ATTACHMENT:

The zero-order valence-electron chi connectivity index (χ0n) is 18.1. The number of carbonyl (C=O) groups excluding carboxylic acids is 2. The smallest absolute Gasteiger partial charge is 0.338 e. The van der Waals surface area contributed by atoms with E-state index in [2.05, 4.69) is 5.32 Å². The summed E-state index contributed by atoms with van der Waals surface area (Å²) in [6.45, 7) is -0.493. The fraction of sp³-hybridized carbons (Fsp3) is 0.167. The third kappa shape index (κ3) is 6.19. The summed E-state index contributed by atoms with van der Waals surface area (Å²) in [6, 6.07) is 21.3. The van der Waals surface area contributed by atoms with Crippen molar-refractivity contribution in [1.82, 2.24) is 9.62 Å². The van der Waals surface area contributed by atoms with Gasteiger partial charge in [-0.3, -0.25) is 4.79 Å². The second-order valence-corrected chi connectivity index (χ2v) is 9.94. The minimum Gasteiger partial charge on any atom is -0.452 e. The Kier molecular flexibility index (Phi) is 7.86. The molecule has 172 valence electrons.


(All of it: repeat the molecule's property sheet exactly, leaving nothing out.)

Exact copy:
The zero-order valence-electron chi connectivity index (χ0n) is 18.1. The number of carbonyl (C=O) groups excluding carboxylic acids is 2. The smallest absolute Gasteiger partial charge is 0.338 e. The van der Waals surface area contributed by atoms with E-state index in [2.05, 4.69) is 5.32 Å². The summed E-state index contributed by atoms with van der Waals surface area (Å²) in [6.45, 7) is -0.493. The fraction of sp³-hybridized carbons (Fsp3) is 0.167. The third kappa shape index (κ3) is 6.19. The summed E-state index contributed by atoms with van der Waals surface area (Å²) in [6, 6.07) is 21.3. The van der Waals surface area contributed by atoms with Crippen molar-refractivity contribution in [1.82, 2.24) is 9.62 Å². The van der Waals surface area contributed by atoms with Gasteiger partial charge in [-0.3, -0.25) is 4.79 Å². The second-order valence-corrected chi connectivity index (χ2v) is 9.94. The minimum Gasteiger partial charge on any atom is -0.452 e. The Kier molecular flexibility index (Phi) is 7.86. The molecule has 172 valence electrons.